At least one person was killed and dozens of others rescued after record-breaking rainfall soaked the Dallas-Fort Worth area Monday, turning streets into rivers and submerging cars.
A 60-year-old woman died when her vehicle was swept away by floodwaters, Dallas County Judge Clay Jenkins said.
Jenkins, the county's top official, declared a state of disaster after more than 15 inches fell in 24 hours in one section of east Dallas.
“It grabbed my BMW, four doors down, and swept it,” Brent Proctor, of Fort Worth, told NBC Dallas-Fort Worth. “It’s already completely totaled out.”
The region saw its second-wettest 24-hour period ever, with 9.19 inches of rain recorded at Dallas/Fort Worth International Airport between Sunday and Monday, the National Weather Service said. The record is 9.57 inches over 24 hours in September 1932.
One part of east Dallas recorded 15.16 inches, while others saw far less, according to the weather service.
Jarring photos and videos on social media showed streets overwhelmed with water and cars submerged in window-high floods.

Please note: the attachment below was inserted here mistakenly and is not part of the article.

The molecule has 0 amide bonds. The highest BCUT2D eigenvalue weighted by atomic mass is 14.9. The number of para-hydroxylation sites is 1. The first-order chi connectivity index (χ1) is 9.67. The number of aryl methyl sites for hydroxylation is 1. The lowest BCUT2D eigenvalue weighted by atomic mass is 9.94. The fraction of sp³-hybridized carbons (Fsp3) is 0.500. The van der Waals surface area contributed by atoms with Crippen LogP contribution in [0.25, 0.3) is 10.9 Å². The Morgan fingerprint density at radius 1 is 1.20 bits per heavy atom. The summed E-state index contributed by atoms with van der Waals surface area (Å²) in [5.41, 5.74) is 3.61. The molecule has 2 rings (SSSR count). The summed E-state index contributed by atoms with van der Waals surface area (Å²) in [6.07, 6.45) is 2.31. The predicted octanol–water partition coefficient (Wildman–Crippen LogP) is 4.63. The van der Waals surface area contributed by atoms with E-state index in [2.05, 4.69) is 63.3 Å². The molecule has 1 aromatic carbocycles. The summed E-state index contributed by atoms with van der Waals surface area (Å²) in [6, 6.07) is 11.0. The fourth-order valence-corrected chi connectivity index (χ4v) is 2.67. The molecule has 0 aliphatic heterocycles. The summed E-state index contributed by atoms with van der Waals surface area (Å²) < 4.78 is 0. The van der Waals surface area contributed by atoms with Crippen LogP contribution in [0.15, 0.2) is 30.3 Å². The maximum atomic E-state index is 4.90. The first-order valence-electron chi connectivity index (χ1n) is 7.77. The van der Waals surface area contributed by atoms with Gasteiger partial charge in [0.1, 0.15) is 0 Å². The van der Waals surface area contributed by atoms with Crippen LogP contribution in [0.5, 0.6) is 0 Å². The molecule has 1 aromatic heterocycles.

“I’ve been here over an hour. … I almost made it home,” Jimmy Dede Mccoy said in a video livestreamed on Facebook before 4 a.m. Monday. “Everybody’s already out of their cars stuck. That’s [I-30] though, towards downtown. Looks like a river.”
Dallas firefighters had conducted 94 water rescues and responded to 225 high-water incidents by Monday evening, a spokesman for the fire department said.
In neighboring Fort Worth, firefighters responded to 174 rescues and other high-water investigations, that department tweeted. "This is a day we won’t soon forget" it said.
Flood watches stretched across Texas, from the Austin and into northern Louisiana and into parts of Mississippi on Monday evening.
The severe weather caused ground stops earlier Monday at Dallas-Fort Worth and Dallas Love Field airports.
The rain is expected to shift toward the lower Mississippi Valley later in the week, according to the weather service.
Heavy rain has been pouring down on some of America’s driest areas in recent weeks. Texas is in a drought, and the Dallas-Fort Worth area has been nearly 17 inches below normal over the past 12 months, according to the weather service.
The eastern Arizona town of Duncan was overwhelmed by flooding Monday, prompting a “mass evacuation” in the 712-person community and a local state of emergency.
Earlier this month in Tucson, fire crews rescued 21 adults and a baby over a river canyon full of rushing water on Aug. 12.
In California’s Death Valley National Park, flash flooding stranded 1,000 people in early August.